I Can Dream About You —Early Hotels of Perth

Romancing the Mississippi Hotel

Leo Doyle of the Leland Hotel in Carleton Place –Calling All Doyles

Ontario’s Version of the Marks Bros-Tales of the Queen’s Hotel

This Ram was Ten Yards Long Sir and His Horns Reached the Sky

This Ram was Ten Yards Long Sir and His Horns Reached the Sky


November 10 1871–Almonte Gazette

A three-year ewe by Mr. John Gilmour,  the local butcher was just killed and dressed and weighed over 147- lbs. Considering that the average weight is about 80 lbs., this specimen of a dead giant sheep ls worthy of a special mention in our paper. It was reared on the farm of Andrew Cochrane, of Ramsay, and was of the Leicester variety.The sheep apparently was as ‘large as the famous *Derby Ram whose praises are sung in story. Cochrane’s ewe has supplied our citizens with “chops” and “roasts” on Tuesday last.



 April 2 1897–Almonte Gazette

Smith’s Falls is bound to outdo Carleton Place. The news tells of a freak owned by Mr. J . H. Gould—a calf with five legs, four ears and three eyes. Four of the legs are where nature intended they should be, and the fifth is growing just near the root of the tail. The ears are placed where they should be, but two on each side, and the additional eye is just behind one set of ears.


March 28 1873–Almonte Gazette

On the 16th a ewe belonging to Mr. John Sutherland, 7th concession of Ramsay gave birth to a ram lamb having six legs—all perfectly developed. The lamb is of unusual size and very woolly. The two extra legs protrude from the front shoulder, one of them being turned backwards. A large number of people have visited Mr. Sutherland’s farm to see this modem wonder, and have expressed their astonishment at such an unusual freak of nature.

April 30, 1897-Smiths Falls Recorder

A cow belonging to Mr. John McLeod, Smith’s Falls, gave birth to a calf with two heads.

April 2 1897–Carleton Place Herald

Dr. McGregor, of Carleton Place has secured a freak—a calf with two distinct heads and two necks. He will have it taken care of by Pete and Jimmy Garvin who did a  lot of taxidermy on High Street. See also-Shades of The Godfather in Dr. Preston’s Office in Carleton Place

April 30 1897-Almonte Gazette

Mr. John Lindsay, of Blakeney, has a Plymouth Rock hen that laid an egg for the Almonte Gazette competition that measures 7×84 inches —and it wasn’t a good day for laying, either. She is understood to be reserving herself for even a greater effort. The egg can be seen on the editor’s desk.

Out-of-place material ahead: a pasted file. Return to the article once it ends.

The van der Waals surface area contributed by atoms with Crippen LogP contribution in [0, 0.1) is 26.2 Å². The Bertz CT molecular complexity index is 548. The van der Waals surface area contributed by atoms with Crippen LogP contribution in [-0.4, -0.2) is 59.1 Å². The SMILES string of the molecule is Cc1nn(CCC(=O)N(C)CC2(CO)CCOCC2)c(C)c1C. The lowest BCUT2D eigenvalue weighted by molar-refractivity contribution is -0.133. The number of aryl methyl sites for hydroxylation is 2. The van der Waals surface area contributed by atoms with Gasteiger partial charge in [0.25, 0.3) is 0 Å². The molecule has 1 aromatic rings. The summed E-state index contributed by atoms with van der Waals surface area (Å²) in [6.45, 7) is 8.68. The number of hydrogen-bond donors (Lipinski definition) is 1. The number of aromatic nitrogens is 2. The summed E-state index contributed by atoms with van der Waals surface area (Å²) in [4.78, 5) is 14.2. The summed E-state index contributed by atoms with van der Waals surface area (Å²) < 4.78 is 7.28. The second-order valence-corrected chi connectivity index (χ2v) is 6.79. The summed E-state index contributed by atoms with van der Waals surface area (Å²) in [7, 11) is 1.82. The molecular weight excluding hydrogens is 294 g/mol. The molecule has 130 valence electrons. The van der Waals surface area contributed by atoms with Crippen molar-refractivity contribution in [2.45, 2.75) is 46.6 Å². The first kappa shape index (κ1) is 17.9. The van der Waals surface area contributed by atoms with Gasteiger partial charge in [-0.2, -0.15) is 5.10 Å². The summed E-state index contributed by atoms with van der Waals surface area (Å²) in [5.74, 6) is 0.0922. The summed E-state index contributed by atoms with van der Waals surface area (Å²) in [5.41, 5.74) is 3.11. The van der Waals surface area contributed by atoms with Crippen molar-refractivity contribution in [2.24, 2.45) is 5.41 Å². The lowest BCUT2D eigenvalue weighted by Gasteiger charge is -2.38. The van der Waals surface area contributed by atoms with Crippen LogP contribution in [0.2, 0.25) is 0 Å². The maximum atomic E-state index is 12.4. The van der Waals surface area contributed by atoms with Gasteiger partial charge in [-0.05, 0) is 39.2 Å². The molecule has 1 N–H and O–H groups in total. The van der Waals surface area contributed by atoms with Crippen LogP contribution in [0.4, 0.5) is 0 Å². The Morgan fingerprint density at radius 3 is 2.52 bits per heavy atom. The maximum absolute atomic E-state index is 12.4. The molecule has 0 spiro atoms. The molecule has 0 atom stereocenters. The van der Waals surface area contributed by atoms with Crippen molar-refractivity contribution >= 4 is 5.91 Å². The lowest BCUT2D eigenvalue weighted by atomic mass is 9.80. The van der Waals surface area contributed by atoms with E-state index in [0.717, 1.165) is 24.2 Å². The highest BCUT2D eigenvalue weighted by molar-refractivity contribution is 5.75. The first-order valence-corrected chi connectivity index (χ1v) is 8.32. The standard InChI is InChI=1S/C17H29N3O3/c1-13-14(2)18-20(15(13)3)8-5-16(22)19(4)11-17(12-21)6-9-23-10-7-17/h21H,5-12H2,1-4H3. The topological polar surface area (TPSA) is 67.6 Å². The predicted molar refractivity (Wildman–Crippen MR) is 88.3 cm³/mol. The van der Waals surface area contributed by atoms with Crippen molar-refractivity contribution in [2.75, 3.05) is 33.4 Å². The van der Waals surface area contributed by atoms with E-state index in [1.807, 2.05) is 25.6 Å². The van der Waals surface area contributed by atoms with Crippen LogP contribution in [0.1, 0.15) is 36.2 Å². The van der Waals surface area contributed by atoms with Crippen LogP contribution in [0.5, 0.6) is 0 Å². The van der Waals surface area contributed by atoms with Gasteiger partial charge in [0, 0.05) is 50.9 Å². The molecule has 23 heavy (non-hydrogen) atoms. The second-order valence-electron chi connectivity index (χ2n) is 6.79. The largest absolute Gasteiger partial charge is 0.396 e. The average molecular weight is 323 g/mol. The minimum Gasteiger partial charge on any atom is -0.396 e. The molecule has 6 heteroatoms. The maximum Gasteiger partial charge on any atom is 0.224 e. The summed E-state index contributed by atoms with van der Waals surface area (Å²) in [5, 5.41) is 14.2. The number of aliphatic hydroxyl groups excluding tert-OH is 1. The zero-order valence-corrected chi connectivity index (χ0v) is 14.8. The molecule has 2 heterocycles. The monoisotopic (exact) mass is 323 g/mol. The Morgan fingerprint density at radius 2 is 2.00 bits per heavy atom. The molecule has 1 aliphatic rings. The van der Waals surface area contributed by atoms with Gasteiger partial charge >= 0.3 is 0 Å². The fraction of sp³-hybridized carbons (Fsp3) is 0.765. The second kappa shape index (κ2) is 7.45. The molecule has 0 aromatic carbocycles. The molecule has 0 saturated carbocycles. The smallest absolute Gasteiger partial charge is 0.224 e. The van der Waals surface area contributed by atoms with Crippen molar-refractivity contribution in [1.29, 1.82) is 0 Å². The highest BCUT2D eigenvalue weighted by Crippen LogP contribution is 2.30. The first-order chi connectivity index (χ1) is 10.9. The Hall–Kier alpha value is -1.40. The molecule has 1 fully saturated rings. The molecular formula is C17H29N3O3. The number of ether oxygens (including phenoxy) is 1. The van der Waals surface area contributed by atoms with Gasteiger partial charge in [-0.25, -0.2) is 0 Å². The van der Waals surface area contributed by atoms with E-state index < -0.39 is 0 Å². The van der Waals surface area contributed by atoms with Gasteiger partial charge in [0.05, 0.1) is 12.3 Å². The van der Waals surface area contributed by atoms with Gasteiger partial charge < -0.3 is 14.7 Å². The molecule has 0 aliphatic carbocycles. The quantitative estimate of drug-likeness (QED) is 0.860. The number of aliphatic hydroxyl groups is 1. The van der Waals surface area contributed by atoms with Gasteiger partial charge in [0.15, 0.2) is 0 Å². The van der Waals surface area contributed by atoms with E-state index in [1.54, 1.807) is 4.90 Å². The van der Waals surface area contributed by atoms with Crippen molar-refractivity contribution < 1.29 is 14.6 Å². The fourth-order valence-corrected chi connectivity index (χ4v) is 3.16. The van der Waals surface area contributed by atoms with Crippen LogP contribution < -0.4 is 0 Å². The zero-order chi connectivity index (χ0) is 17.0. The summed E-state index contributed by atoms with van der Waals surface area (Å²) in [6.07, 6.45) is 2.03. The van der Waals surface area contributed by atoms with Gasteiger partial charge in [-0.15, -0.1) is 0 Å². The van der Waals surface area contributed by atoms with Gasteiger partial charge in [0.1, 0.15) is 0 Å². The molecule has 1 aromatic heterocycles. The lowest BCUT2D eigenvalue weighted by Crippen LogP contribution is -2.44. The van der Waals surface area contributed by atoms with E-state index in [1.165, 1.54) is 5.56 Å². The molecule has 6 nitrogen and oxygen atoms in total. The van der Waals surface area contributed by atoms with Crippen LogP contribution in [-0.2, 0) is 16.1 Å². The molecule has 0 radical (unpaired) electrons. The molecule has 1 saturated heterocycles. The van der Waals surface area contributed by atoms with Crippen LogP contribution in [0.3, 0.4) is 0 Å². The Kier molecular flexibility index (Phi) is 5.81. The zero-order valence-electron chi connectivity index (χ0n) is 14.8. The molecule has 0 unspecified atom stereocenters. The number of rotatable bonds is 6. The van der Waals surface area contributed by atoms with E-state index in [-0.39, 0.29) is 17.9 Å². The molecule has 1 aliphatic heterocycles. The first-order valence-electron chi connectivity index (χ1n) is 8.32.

1873-Almonte Gazette

Mr.William *Devlin, of Perth, blacksmith, has in his possession a young eagle caught in a trap in Drummond township, about two months ago, by his brother, Samuel Devlin. The bird measures, seven feet from tip to tip, and is still vigorously growing. When caught it was manoeuvring around the carcass of a horse, whose attractions were too powerful to be withstood by the bird of liberty, even with an ugly looking trap placed in a leading position in the middle of the equine remains


*Derby Ram The Derby Ram or As I was Going to Derby is a traditional tall tale English folk song (Roud 126) that tells the story of a ram of gargantuan proportions and the difficulties involved in butchering, tanning, and otherwise processing its carcass.

Perth Courier, March 21, 1890

*Devlin–On Wednesday last the remains of Mr. William Devlin, Sr., of Drummond were brought to Perth and interred in the Roman Catholic Cemetery, Rev. Father O’Donohue conducting the burial service.  The late Mr. Dodds died at the age of 94 years having been born in the town of Castlebar, County May, Ireland about the year 1790.  He came to Canada in 1821 settling at once in the Township of Drummond.  He had a family of 9 children, 6 of whom with his aged widow survive him.  Mr. Devlin was a man of sterling character and a firm Liberal.  He had many connections in Drummond, Perth and other parts of this section of Ontario and being widely known in the locality his funeral was a very large one.  The infirmities of old age were aggravated by an attack of La Grippe which was the immediate cause of his death.